Moataz Emam, chair
Bowers Hall, Room 342
Adolescence Education: Science
Rena Janke, co-coordinator
Sean Nolan, co-coordinator
As an undergraduate majoring in physics or a closely related field, you developed and expanded your knowledge of fundamental natural phenomena and the interaction of natural forces that exert themselves all around us. Whether you are intrigued by the implications of Albert Einstein's theory of relativity or the existence of black holes in space, you want to share your interest with others through teaching. Dive deeply into the "fundamental science" of physics — everything from subatomic particles and quantum mechanics to the exploration of outer space — when you study for the M.A.T. in adolescence education: physics (7-12) at SUNY Cortland.
Student Learning Outcomes
Upon successful completion of this program, students will be able to:
- Understand and articulate the knowledge and practices of contemporary science. They interrelate and interpret important concepts, ideas, and applications in their fields of licensure.
- Understand how students learn and develop scientific knowledge. Preservice teachers use scientific inquiry to develop this knowledge for all students.
- Plan for engaging all students in science learning by setting appropriate goals that are consistent with knowledge of how students learn science and are aligned with state and national standards. The plans reflect the nature and social context of science, inquiry, and appropriate safety considerations.
- Design and select learning activities, instructional settings, and resources--including science-specific technology, to achieve those goals; and they plan fair and equitable assessment strategies to evaluate if the learning goals are met.
- Demonstrate and maintain chemical safety, safety procedures, and the ethical treatment of living organisms needed in the P-12 science classroom appropriate to their area of licensure.
- Provide evidence to show that P-12 students' understanding of major science concepts, principles, theories, and laws have changed as a result of instruction by the candidate and that student knowledge is at a level of understanding beyond memorization. Candidates provide evidence for the diversity of students they teach.
- Develop knowledge and understanding of the ever changing knowledge base of both content, and science pedagogy, including approaches for addressing inequities and inclusion for all students in science. They identify with and conduct themselves as part of the science education community.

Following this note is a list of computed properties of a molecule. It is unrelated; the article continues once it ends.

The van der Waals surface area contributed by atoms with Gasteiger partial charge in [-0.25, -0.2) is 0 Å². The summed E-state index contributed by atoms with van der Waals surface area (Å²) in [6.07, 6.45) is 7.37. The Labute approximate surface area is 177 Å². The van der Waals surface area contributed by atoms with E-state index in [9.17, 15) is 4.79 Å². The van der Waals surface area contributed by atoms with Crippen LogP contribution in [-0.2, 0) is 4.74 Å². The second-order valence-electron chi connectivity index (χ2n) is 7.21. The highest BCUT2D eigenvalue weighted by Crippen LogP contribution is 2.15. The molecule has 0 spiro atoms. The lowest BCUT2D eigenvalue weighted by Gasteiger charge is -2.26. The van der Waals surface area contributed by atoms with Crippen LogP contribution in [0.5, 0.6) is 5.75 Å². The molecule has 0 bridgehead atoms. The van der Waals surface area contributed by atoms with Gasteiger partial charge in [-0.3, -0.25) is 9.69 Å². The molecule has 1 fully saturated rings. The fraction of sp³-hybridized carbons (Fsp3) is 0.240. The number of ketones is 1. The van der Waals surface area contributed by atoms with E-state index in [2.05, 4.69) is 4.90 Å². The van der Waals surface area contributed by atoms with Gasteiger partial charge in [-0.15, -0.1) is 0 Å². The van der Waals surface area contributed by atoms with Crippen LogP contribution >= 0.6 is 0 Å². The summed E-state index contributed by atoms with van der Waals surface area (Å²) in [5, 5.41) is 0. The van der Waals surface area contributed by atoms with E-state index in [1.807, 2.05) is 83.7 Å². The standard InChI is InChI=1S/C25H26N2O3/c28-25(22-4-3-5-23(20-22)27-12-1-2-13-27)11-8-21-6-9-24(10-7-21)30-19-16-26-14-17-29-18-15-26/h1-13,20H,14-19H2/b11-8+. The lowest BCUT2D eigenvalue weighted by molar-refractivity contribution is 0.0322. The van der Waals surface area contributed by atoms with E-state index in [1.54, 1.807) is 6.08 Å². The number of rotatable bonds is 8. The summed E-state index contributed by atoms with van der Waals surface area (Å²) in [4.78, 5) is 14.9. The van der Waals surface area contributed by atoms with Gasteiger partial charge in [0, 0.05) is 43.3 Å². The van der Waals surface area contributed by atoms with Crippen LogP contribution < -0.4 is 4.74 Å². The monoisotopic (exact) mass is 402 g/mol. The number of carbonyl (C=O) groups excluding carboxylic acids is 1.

Enhance your content knowledge through graduate courses in physics as you immerse yourself in learning about successful classroom teaching. In your introduction to adolescence education and advanced developmental psychology, you'll explore the nature of the adolescent learner. Through courses in literacy development, language acquisition and science teaching methodology, you'll develop teaching strategies that work best with students whose ability, motivation and interests differ widely. In your field experiences and student teaching, you'll work in public school science classrooms with veteran teachers who support your integration of educational theory with the best teaching practices.
In addition to fulfilling specific requirements for the degree by the Physics Department, you'll complete a culminating master's project.
When you earn the M.A.T. in adolescence education: physics (7-12), you will have fulfilled the New York State Education Department's requirements for initial certification in physics for grades 7-12.
At the State University of New York College at Cortland we seek a diverse and academically strong student body. Our admission policy and practice will not discriminate on the basis of age, race, religion, sex, sexual orientation, disability, national origin or marital status.
- Completed online Graduate School Application - Apply Now
- Official transcripts from all institutions of higher learning attended to be forwarded directly to SUNY Cortland Graduate Admissions Office indicating a major in physics or functionally related area
Note: Candidates for admission must present evidence of bachelor's degree conferral prior to the start of their academic program
- Three letters of recommendation from former professors or professional colleagues who can speak to the candidate's preparation and competence for teaching science in grades 7-12 (submitted online with the application)
- New York State mandates that all SUNY teacher preparation programs adopt college entrance assessments for admissions consideration. Anyone submitting an application for admission is required to submit scores for either the Graduate Record Examination (GRE), with a minimum score of 375, or Miller Analogies Test (MAT), with a minimum score of 425.
- Statement of Goals (250 words or less)
Preference will be given to candidates with the following:
- An undergraduate cumulative grade point average of 3.0 or above (on a 4.0 scale)
- An overall undergraduate GPA of 2.7 or above on a 4.0 scale in all courses, in the major, and in related areas of science and mathematics
- At least 30 credit hours of course work in physics
- At least eight credit hours of course work in chemistry
- Course work in both introductory biology and introductory geology totaling at least 12 credit hours
- Calculus I, II, III and differential equations
Fall semester applications: July 1
Spring semester applications: Dec. 1
Summer semester applications: April 1
Applications submitted after the deadline may be considered on a space availability basis.
Please contact the Graduate Admissions Office at 607-753-4800 to check on availability.